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Any quick and easy set ups for cooking over a campfire? Answered

Thinking particularly about a tripod set up.... or just what works best for you rustic campers out there. Please and thank you...


Wrap what you want to eat in aluminum foil, plus a little bit of cooking oil, and throw in on the coals. Turn occasionally, then chow down. That's how the hobos used to do it.

dutch oven, or a cheap old pot, in the middle of the hot coals after the fire has died down a bit.

Dutch Ovens are amazing. They are the way that I was originally taught to live by when cooking while camping. You can use them as an oven, or as a skillet if you turn the lid upside down. It can also be used as a deep frier. If questions, feel free to ask questions on how to use a dutch oven. I would also agree with a camp grill. You can get ones with legs that stand over the fire, or you can just use a normal grill. As Wolf Seril said, I would strongly suggest using dish soap on the bottom of pans to keep them from blackening. Also, make sure you season and clean your dutch oven properly.

Ditto on dutch ovens. Other things you can do is simply hang a pot from a tripod (you don't really need to know any fancy lashings, just tie three sticks together at one end then spread them out). Another good technique is to get a camp grill. Its basically just a metal grill top with legs that you can put straight over a fire. Put food directly on it to be grilled, or put a pot or pan on it and use it as a stove. If you do use a pot or pan, and don't want it to get all black, wipe a layer of dish soap on it, and it will just wipe off when you wash the pot later. Finally, you can always just roast some food straight over the fire. Stick hot dogs, marshmallows, rabbits, children on a stick and turn until golden brown. If you need to leave it, just sharpen both ends and plant one in the ground a few feet away from the flames. If you don't really care about the pot, you can always just stick it straight on the fire or coals. I cooked ramen and oatmeal all last week this way. Just remember, you don't want a huge blazing bonfire for cooking. Build one up and let it get down to more manageable flames, or better yet, to just coals.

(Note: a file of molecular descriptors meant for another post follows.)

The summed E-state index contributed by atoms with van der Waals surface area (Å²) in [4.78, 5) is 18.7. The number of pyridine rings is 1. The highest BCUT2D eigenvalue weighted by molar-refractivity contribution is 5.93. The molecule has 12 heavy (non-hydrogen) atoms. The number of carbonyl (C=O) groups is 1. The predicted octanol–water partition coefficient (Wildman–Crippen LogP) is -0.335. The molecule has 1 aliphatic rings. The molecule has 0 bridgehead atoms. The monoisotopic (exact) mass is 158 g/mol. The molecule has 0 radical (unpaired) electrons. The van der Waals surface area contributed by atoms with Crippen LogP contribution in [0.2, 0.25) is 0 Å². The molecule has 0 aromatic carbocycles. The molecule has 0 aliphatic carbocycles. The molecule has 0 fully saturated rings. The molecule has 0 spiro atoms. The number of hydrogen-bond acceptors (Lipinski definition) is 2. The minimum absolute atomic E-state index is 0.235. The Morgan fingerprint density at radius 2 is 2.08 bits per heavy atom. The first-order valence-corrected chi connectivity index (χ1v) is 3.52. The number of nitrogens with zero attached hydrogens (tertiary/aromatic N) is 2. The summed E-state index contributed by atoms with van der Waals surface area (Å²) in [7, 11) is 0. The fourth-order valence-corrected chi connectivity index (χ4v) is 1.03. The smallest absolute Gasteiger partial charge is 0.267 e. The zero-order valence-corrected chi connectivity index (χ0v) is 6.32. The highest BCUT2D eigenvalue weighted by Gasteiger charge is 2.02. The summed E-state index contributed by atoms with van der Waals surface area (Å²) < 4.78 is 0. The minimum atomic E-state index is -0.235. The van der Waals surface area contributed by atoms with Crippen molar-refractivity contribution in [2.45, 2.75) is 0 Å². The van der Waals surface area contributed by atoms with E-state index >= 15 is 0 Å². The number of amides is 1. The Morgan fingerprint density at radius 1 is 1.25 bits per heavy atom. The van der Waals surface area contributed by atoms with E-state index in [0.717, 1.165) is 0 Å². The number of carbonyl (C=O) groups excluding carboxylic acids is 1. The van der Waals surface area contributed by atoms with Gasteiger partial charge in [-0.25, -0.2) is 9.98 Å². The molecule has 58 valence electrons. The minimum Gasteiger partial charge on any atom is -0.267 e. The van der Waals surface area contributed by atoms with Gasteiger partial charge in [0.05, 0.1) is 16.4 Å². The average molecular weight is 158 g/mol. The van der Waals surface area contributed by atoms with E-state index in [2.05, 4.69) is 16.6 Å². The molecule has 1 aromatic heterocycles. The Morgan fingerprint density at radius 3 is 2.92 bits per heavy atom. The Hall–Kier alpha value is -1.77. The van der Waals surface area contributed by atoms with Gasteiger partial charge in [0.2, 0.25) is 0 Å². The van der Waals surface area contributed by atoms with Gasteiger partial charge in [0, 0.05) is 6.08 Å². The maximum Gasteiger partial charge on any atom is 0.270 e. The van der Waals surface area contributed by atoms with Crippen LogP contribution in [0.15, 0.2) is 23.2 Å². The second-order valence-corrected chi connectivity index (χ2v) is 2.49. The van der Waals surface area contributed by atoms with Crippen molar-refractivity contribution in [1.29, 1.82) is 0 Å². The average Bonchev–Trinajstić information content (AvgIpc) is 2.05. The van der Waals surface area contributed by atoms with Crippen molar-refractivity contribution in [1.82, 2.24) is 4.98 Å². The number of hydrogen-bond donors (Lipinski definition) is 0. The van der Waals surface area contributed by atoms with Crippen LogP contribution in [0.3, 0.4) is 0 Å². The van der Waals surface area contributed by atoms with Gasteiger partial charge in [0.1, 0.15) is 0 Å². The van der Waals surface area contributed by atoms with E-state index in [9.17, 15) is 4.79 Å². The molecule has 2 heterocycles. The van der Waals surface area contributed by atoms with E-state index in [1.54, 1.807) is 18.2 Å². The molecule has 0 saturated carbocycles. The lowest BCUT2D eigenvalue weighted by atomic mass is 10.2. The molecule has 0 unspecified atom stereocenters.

One traditional solution is a dutch oven -- a large pot with short legs, made to sit directly in the coals of the fire, with a lid to keep the ashes out. For long cooking times at higher temperatures they can be completely buried in hot coals. They work for just about anything you could cook in a crockpot, or in a large pot on a stove or in an oven -- including some kinds of baking; I had some brownies recently that were cooked in one, since a friend's kid was entering a Boy Scout cooking competition and giving away brownies gave him an excuse to try several different recipes. Note that until relatively recently this was a common way of cooking at home too -- drag some coals out of the fireplace onto the stone hearth and set a legged pot amongst them. On the other hand, that approach was why many colonial cooks wore wool -- it was less likely to burn them to death if the hem of a skirt happened to get dragged through one of those piles of coals. Downside: Dutch ovens are generally cast iron and HEAVY. Fine for camping with a vehicle or perhaps a horse, not something you'd want to take on a backpacking expedition.